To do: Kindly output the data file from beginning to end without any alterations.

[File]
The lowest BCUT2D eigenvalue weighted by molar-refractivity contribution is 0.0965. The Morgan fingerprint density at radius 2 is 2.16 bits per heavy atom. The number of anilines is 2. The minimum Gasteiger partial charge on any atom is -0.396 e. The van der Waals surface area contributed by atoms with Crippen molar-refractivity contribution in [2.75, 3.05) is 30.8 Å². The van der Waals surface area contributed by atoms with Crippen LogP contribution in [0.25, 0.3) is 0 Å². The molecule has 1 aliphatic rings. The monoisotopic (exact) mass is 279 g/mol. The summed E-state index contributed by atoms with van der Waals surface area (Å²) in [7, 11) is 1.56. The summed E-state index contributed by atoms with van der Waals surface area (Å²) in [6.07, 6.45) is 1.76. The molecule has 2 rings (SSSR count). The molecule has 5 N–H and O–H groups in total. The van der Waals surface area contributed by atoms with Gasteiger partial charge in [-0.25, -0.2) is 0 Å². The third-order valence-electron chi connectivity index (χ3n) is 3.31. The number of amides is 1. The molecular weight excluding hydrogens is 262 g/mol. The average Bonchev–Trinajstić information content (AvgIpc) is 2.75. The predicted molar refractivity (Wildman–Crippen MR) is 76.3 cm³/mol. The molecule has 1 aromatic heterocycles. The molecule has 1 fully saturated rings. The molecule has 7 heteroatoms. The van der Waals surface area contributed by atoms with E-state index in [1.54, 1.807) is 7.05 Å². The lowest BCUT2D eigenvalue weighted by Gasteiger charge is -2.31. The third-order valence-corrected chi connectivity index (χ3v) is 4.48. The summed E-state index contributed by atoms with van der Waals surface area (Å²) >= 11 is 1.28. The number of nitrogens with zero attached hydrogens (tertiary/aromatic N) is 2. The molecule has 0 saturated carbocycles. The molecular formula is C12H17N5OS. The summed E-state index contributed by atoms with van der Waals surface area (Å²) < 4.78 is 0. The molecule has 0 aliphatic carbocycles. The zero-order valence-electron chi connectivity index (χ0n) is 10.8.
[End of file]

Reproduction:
The lowest BCUT2D eigenvalue weighted by molar-refractivity contribution is 0.0965. The Morgan fingerprint density at radius 2 is 2.16 bits per heavy atom. The number of anilines is 2. The minimum Gasteiger partial charge on any atom is -0.396 e. The van der Waals surface area contributed by atoms with Crippen molar-refractivity contribution in [2.75, 3.05) is 30.8 Å². The van der Waals surface area contributed by atoms with Crippen LogP contribution in [0.25, 0.3) is 0 Å². The molecule has 1 aliphatic rings. The monoisotopic (exact) mass is 279 g/mol. The summed E-state index contributed by atoms with van der Waals surface area (Å²) in [7, 11) is 1.56. The summed E-state index contributed by atoms with van der Waals surface area (Å²) in [6.07, 6.45) is 1.76. The molecule has 2 rings (SSSR count). The molecule has 5 N–H and O–H groups in total. The van der Waals surface area contributed by atoms with Gasteiger partial charge in [-0.25, -0.2) is 0 Å². The third-order valence-electron chi connectivity index (χ3n) is 3.31. The number of amides is 1. The molecular weight excluding hydrogens is 262 g/mol. The average Bonchev–Trinajstić information content (AvgIpc) is 2.75. The predicted molar refractivity (Wildman–Crippen MR) is 76.3 cm³/mol. The molecule has 1 aromatic heterocycles. The molecule has 1 fully saturated rings. The molecule has 7 heteroatoms. The van der Waals surface area contributed by atoms with E-state index in [1.54, 1.807) is 7.05 Å². The lowest BCUT2D eigenvalue weighted by Gasteiger charge is -2.31. The third-order valence-corrected chi connectivity index (χ3v) is 4.48. The summed E-state index contributed by atoms with van der Waals surface area (Å²) >= 11 is 1.28. The number of nitrogens with zero attached hydrogens (tertiary/aromatic N) is 2. The molecule has 0 saturated carbocycles. The molecular formula is C12H17N5OS. The summed E-state index contributed by atoms with van der Waals surface area (Å²) < 4.78 is 0. The molecule has 0 aliphatic carbocycles. The zero-order valence-electron chi connectivity index (χ0n) is 10.8.